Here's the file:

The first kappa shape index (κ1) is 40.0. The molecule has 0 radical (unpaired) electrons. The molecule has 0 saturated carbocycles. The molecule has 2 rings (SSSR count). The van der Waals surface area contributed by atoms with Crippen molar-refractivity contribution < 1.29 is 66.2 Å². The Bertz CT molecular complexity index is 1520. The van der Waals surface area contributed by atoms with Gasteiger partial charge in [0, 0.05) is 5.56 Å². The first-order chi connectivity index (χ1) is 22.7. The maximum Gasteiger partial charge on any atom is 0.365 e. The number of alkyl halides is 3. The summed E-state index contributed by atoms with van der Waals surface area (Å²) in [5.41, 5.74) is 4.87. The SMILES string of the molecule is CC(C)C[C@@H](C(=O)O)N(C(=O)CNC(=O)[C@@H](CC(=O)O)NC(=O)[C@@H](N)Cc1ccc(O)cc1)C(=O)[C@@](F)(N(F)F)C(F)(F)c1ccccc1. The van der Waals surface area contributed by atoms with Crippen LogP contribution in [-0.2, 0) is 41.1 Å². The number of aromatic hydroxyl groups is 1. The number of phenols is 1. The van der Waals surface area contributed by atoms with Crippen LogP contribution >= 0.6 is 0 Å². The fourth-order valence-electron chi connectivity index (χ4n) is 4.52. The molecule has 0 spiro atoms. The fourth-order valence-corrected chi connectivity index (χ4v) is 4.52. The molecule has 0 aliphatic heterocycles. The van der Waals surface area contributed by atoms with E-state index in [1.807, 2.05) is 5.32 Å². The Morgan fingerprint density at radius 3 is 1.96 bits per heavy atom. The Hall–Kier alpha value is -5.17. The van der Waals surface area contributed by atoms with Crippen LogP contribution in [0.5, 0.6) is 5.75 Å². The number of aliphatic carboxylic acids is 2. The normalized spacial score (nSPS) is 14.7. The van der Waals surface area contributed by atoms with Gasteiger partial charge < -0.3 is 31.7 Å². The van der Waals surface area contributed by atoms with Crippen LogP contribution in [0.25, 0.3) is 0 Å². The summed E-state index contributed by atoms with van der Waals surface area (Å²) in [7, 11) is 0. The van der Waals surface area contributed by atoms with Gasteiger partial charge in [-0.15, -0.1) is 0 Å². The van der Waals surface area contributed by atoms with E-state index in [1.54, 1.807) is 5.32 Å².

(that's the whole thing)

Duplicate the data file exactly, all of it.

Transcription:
The first kappa shape index (κ1) is 40.0. The molecule has 0 radical (unpaired) electrons. The molecule has 0 saturated carbocycles. The molecule has 2 rings (SSSR count). The van der Waals surface area contributed by atoms with Crippen molar-refractivity contribution < 1.29 is 66.2 Å². The Bertz CT molecular complexity index is 1520. The van der Waals surface area contributed by atoms with Gasteiger partial charge in [0, 0.05) is 5.56 Å². The first-order chi connectivity index (χ1) is 22.7. The maximum Gasteiger partial charge on any atom is 0.365 e. The number of alkyl halides is 3. The summed E-state index contributed by atoms with van der Waals surface area (Å²) in [5.41, 5.74) is 4.87. The SMILES string of the molecule is CC(C)C[C@@H](C(=O)O)N(C(=O)CNC(=O)[C@@H](CC(=O)O)NC(=O)[C@@H](N)Cc1ccc(O)cc1)C(=O)[C@@](F)(N(F)F)C(F)(F)c1ccccc1. The van der Waals surface area contributed by atoms with Crippen LogP contribution in [-0.2, 0) is 41.1 Å². The number of aromatic hydroxyl groups is 1. The number of phenols is 1. The van der Waals surface area contributed by atoms with Crippen LogP contribution >= 0.6 is 0 Å². The fourth-order valence-electron chi connectivity index (χ4n) is 4.52. The molecule has 0 spiro atoms. The fourth-order valence-corrected chi connectivity index (χ4v) is 4.52. The molecule has 0 aliphatic heterocycles. The van der Waals surface area contributed by atoms with E-state index in [1.807, 2.05) is 5.32 Å². The Morgan fingerprint density at radius 3 is 1.96 bits per heavy atom. The Hall–Kier alpha value is -5.17. The van der Waals surface area contributed by atoms with Crippen LogP contribution in [0.5, 0.6) is 5.75 Å². The number of aliphatic carboxylic acids is 2. The normalized spacial score (nSPS) is 14.7. The van der Waals surface area contributed by atoms with Gasteiger partial charge < -0.3 is 31.7 Å². The van der Waals surface area contributed by atoms with Crippen LogP contribution in [0.25, 0.3) is 0 Å². The summed E-state index contributed by atoms with van der Waals surface area (Å²) in [7, 11) is 0. The van der Waals surface area contributed by atoms with Gasteiger partial charge in [-0.15, -0.1) is 0 Å². The van der Waals surface area contributed by atoms with E-state index in [1.54, 1.807) is 5.32 Å².